In-Class Exercises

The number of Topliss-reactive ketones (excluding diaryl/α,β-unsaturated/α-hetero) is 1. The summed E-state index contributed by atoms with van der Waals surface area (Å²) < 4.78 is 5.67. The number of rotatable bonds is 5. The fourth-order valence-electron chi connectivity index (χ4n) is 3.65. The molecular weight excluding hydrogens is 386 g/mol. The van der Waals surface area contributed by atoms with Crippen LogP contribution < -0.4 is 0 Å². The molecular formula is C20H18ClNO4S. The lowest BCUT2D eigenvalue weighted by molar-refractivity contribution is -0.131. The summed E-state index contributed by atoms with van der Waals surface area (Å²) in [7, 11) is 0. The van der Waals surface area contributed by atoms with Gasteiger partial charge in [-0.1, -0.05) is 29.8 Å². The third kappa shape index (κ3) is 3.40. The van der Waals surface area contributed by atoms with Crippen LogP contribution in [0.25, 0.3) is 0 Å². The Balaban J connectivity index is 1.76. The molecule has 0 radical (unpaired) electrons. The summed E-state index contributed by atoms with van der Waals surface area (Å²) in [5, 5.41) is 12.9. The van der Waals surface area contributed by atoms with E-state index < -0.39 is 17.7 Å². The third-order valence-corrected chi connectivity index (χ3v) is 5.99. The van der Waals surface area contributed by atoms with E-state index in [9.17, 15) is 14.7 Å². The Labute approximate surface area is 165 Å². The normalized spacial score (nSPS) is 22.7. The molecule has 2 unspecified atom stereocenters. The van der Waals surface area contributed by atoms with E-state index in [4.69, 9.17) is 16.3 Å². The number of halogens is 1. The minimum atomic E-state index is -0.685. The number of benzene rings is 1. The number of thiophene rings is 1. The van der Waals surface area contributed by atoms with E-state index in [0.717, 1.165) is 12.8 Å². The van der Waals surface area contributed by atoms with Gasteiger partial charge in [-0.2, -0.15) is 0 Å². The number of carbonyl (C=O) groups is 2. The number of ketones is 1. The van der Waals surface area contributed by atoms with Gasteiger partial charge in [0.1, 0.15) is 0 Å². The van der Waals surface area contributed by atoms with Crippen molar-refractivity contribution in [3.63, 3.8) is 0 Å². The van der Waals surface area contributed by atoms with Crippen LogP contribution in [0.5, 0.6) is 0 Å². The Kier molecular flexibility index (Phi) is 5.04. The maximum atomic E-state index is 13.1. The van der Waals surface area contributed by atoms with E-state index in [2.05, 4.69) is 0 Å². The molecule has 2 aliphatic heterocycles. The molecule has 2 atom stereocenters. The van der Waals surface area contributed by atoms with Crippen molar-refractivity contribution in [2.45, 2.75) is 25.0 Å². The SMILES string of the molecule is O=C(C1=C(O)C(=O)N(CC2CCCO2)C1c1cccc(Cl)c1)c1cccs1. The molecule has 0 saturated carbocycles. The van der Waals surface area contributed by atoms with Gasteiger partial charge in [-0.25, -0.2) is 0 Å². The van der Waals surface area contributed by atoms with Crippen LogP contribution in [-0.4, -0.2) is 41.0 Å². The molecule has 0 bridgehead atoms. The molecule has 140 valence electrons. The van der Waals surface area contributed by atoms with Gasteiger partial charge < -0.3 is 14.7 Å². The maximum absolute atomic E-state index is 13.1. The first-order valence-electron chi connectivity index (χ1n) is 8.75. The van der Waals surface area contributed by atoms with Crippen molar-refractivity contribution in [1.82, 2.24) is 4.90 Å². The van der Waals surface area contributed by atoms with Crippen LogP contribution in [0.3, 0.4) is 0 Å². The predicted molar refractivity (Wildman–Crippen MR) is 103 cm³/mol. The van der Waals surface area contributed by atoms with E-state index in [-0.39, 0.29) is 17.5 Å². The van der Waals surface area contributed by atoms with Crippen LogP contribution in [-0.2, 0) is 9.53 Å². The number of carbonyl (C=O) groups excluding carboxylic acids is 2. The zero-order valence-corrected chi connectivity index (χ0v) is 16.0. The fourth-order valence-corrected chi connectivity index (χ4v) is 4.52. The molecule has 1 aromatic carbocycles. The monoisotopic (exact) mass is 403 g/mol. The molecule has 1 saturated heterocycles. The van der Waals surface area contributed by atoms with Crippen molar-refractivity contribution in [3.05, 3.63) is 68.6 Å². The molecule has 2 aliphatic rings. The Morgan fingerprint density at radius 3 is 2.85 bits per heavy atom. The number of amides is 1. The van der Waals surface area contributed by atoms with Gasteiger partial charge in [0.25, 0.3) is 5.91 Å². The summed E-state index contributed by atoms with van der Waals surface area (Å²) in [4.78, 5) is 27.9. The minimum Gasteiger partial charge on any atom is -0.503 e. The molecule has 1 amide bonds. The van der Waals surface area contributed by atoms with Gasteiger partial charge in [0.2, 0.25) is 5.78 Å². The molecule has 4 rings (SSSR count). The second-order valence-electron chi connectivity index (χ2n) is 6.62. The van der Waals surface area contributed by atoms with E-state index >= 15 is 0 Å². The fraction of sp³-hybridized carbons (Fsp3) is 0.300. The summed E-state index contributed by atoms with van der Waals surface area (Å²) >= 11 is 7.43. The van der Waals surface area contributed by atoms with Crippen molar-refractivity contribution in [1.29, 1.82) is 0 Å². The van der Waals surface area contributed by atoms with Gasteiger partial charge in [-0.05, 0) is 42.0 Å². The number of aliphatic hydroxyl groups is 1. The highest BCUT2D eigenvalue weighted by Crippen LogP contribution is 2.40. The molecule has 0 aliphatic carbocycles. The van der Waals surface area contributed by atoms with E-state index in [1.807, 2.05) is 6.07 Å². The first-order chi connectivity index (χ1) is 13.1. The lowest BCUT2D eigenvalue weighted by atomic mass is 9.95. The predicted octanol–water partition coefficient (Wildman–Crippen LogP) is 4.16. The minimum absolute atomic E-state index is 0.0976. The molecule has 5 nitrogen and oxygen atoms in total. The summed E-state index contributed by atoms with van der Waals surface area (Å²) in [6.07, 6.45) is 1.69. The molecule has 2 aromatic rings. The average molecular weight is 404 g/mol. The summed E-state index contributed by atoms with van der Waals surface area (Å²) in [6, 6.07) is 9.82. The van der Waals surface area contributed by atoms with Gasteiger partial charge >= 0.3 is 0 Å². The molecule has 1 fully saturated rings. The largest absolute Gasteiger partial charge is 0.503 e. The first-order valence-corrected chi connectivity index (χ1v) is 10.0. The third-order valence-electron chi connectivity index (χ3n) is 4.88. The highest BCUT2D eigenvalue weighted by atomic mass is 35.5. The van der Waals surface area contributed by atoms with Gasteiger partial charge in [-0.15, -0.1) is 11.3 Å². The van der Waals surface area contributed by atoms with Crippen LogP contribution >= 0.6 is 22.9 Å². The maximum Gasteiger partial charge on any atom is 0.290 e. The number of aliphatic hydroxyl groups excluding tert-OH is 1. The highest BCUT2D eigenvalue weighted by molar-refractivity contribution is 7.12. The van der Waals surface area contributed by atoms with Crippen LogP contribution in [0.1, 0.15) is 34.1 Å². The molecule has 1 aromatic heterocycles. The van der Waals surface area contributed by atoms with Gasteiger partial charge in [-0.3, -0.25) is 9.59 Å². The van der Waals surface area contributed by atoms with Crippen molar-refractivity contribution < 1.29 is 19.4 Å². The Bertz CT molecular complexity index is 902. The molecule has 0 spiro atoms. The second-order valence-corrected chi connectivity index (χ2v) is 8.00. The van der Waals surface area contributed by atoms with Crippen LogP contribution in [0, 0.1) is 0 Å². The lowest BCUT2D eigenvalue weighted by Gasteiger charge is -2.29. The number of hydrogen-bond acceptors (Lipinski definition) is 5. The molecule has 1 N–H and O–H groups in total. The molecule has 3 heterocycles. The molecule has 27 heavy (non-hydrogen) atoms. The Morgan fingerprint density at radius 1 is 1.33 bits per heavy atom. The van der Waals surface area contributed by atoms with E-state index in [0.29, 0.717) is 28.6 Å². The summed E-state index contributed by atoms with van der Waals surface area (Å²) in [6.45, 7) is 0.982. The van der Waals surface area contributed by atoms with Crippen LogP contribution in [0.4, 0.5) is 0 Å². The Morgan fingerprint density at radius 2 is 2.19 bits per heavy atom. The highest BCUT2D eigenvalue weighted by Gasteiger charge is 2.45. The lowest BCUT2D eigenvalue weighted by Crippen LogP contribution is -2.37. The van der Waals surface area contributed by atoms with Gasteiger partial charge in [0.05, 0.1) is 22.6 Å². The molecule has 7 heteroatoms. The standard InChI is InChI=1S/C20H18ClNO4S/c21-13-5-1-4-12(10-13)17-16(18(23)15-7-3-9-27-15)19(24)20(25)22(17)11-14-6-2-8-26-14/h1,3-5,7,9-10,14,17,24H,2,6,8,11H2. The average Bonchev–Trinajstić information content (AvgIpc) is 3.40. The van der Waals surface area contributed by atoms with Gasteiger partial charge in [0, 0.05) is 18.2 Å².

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Homework will be graded on a list of criteria (specified on the assignment). For each criterion, you will receive either a check plus, check, or check minus. Most criterions will receive a check. A plus means, "you impressed me." A minus means the assignment is incomplete, incorrect, or sloppy in some fashion with respect to that criterion. Pluses and minuses are combined to give your grade for the assignment. For most assignments, you start out half way between a B+ and A-. One plus makes it an A-; one minus makes it a B+. These are general guidelines, grading on specific assignments may differ. Attendance is mandatory for group presentation and poster presentation days. Missing class during these days will result in a penalty of 25 points from individual scores per absence. This class involves a number of in-class exercises, discussions, and time for group work, so the instructor expects regular attendance from all students. There is no roll call or explicit account for attendance on lecture days. However, there will be frequent in-class exercises, some of which will be turned in for grading, as outlined in In-Class Exercises. Students do not need to notify the instructor in advance of a planned absence, except as explained above for examinations. In the case of absence, students must first consult with a classmate about missed material prior to seeking assistance from the instructor. Students may request a re-grade of any graded material except in-class exercises. To make a request, a student should submit a written justification for the request on the material itself or via email. Students should be aware (perhaps beware) that such requests could result in a lower grade being assigned. Any request must be made by the end of the class immediately after the instructor returns the graded material, regardless of whether the student is in attendance. For example, if the instructor returns the material on a Wednesday, then the student has until the end of class Friday to request a re-grade. It is in your best interest to contact the instructor before initiating a withdrawal from this course in order to understand your standing in the class. You may withdraw from CSCI-4800/6800 within the first two weeks of classes and receive a grade of WP. After this point, a grade of WP or WF will be assigned depending on your current standing in the course (i.e. if your course progress is failing numerically, you will be assigned a grade of WF). Students who require accommodations based on a disability of any kind should follow the procedures outlined by the UGA Disability Resource Center. I am happy to help anyone with a disability by providing any reasonable accommodations, but I cannot provide them until I receive appropriate documentation. The instructor will communicate through announcements via email and eLC. You are required to check eLC and your email at least once a day. When emailing the instructor or TA, please include a [cs4800] or [cs6800] tag in the subject line. The instructor (sort of) grew up in the digital age and is not a total Luddite. If your electronic device sounds in class, its no big deal, just silence it quickly. You will not get ejected from class (especially since chances are good that my phone may vibrate loudly and Id rather not kick myself out of class). You will notice, though, that I will never take a call or text message during class and I ask you to do the same. Laptops offer genuine advantages to students who wish to use them to take notes, but they also serve as distractions (Facebook, IM, etc). If you opt to use a laptop during class, please exercise good judgment since what you use your laptop for may distract not only yourself, but students seated around you. The instructor will excuse any students found to be using laptops in such a way that it distracts from the learning experience of other students (read: absolutely do NOT play games during class). The instructors wish to view this syllabus as a contract of what they expect from the class, and what the class should expect of them After the first week of the class, due dates and exam dates will be solidified and will not be changed unless unusual circumstances arise. Lecture topics, however, are subject to change to accommodate guest speakers, catch up on material, etc.. UGAs official policy is, The course syllabus is a general plan for the course; deviations announced to the class by the instructor may be necessary.